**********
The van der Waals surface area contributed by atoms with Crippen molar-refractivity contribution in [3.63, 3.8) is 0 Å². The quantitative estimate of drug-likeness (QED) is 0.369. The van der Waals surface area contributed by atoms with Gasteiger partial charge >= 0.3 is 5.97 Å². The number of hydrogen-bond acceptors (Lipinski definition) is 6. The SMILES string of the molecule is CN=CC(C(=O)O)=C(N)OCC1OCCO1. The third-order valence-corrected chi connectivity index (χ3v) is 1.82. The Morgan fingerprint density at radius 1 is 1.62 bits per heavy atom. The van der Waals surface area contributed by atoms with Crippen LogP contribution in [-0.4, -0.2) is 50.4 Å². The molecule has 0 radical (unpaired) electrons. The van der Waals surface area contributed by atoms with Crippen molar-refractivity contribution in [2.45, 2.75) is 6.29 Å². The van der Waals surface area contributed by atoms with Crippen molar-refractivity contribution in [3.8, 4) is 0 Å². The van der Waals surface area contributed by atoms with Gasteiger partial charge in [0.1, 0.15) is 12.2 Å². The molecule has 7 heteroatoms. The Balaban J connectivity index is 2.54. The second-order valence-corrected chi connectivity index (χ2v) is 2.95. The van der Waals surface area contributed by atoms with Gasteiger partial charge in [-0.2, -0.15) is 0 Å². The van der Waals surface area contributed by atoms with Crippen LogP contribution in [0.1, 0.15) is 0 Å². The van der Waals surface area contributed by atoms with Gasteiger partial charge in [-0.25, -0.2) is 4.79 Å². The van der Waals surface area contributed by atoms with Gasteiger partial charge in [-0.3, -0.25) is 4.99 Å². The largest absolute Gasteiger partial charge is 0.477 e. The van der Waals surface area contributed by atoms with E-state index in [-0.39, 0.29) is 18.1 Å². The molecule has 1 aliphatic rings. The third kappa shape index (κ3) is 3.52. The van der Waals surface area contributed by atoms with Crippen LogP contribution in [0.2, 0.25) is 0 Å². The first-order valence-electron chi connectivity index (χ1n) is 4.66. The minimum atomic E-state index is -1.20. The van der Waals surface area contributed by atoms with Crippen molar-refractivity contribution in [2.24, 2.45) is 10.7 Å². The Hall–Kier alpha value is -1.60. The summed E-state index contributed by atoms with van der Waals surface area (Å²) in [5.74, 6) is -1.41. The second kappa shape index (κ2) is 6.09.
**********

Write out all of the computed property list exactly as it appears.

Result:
The van der Waals surface area contributed by atoms with Crippen molar-refractivity contribution in [3.63, 3.8) is 0 Å². The quantitative estimate of drug-likeness (QED) is 0.369. The van der Waals surface area contributed by atoms with Gasteiger partial charge >= 0.3 is 5.97 Å². The number of hydrogen-bond acceptors (Lipinski definition) is 6. The SMILES string of the molecule is CN=CC(C(=O)O)=C(N)OCC1OCCO1. The third-order valence-corrected chi connectivity index (χ3v) is 1.82. The Morgan fingerprint density at radius 1 is 1.62 bits per heavy atom. The van der Waals surface area contributed by atoms with Crippen LogP contribution in [-0.4, -0.2) is 50.4 Å². The molecule has 0 radical (unpaired) electrons. The van der Waals surface area contributed by atoms with Crippen molar-refractivity contribution in [2.45, 2.75) is 6.29 Å². The van der Waals surface area contributed by atoms with Crippen molar-refractivity contribution in [3.8, 4) is 0 Å². The van der Waals surface area contributed by atoms with Gasteiger partial charge in [0.1, 0.15) is 12.2 Å². The molecule has 7 heteroatoms. The Balaban J connectivity index is 2.54. The second-order valence-corrected chi connectivity index (χ2v) is 2.95. The van der Waals surface area contributed by atoms with Gasteiger partial charge in [-0.2, -0.15) is 0 Å². The van der Waals surface area contributed by atoms with Crippen LogP contribution in [0.1, 0.15) is 0 Å². The van der Waals surface area contributed by atoms with Gasteiger partial charge in [-0.25, -0.2) is 4.79 Å². The van der Waals surface area contributed by atoms with Gasteiger partial charge in [-0.3, -0.25) is 4.99 Å². The largest absolute Gasteiger partial charge is 0.477 e. The van der Waals surface area contributed by atoms with E-state index in [-0.39, 0.29) is 18.1 Å². The molecule has 1 aliphatic rings. The third kappa shape index (κ3) is 3.52. The van der Waals surface area contributed by atoms with Crippen LogP contribution in [0.2, 0.25) is 0 Å². The first-order valence-electron chi connectivity index (χ1n) is 4.66. The minimum atomic E-state index is -1.20. The van der Waals surface area contributed by atoms with Crippen molar-refractivity contribution in [2.24, 2.45) is 10.7 Å². The Hall–Kier alpha value is -1.60. The summed E-state index contributed by atoms with van der Waals surface area (Å²) in [5.74, 6) is -1.41. The second kappa shape index (κ2) is 6.09.